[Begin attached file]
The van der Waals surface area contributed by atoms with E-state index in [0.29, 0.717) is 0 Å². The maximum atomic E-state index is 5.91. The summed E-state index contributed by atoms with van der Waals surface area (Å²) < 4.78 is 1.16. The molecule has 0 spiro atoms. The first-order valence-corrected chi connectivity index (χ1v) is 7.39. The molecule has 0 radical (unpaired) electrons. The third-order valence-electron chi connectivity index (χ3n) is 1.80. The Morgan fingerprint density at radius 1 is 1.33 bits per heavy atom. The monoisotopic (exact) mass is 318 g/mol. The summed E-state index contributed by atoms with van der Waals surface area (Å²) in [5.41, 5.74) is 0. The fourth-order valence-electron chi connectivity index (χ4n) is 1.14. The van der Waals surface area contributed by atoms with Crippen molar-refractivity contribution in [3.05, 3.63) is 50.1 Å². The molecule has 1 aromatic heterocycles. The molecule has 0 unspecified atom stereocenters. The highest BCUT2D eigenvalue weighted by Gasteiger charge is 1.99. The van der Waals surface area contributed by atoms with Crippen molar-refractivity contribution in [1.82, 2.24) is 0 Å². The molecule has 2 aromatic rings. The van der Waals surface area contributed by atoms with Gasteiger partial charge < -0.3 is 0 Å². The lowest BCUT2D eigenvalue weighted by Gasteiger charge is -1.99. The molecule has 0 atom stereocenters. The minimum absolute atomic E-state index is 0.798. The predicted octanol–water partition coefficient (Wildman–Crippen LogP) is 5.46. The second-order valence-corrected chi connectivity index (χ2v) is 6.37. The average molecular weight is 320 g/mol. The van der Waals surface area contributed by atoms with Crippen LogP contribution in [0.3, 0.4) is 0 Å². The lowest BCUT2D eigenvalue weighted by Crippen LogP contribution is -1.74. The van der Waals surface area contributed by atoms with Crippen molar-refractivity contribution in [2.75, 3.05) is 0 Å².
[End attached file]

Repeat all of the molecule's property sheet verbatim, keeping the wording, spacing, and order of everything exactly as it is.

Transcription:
The van der Waals surface area contributed by atoms with E-state index in [0.29, 0.717) is 0 Å². The maximum atomic E-state index is 5.91. The summed E-state index contributed by atoms with van der Waals surface area (Å²) < 4.78 is 1.16. The molecule has 0 spiro atoms. The first-order valence-corrected chi connectivity index (χ1v) is 7.39. The molecule has 0 radical (unpaired) electrons. The third-order valence-electron chi connectivity index (χ3n) is 1.80. The Morgan fingerprint density at radius 1 is 1.33 bits per heavy atom. The monoisotopic (exact) mass is 318 g/mol. The summed E-state index contributed by atoms with van der Waals surface area (Å²) in [5.41, 5.74) is 0. The fourth-order valence-electron chi connectivity index (χ4n) is 1.14. The van der Waals surface area contributed by atoms with Crippen molar-refractivity contribution in [3.05, 3.63) is 50.1 Å². The molecule has 1 aromatic heterocycles. The molecule has 0 unspecified atom stereocenters. The highest BCUT2D eigenvalue weighted by Gasteiger charge is 1.99. The van der Waals surface area contributed by atoms with Crippen molar-refractivity contribution in [1.82, 2.24) is 0 Å². The molecule has 2 aromatic rings. The van der Waals surface area contributed by atoms with Gasteiger partial charge < -0.3 is 0 Å². The lowest BCUT2D eigenvalue weighted by Gasteiger charge is -1.99. The molecule has 0 atom stereocenters. The minimum absolute atomic E-state index is 0.798. The predicted octanol–water partition coefficient (Wildman–Crippen LogP) is 5.46. The second-order valence-corrected chi connectivity index (χ2v) is 6.37. The average molecular weight is 320 g/mol. The van der Waals surface area contributed by atoms with Crippen LogP contribution in [0.3, 0.4) is 0 Å². The lowest BCUT2D eigenvalue weighted by Crippen LogP contribution is -1.74. The van der Waals surface area contributed by atoms with Crippen molar-refractivity contribution in [2.75, 3.05) is 0 Å².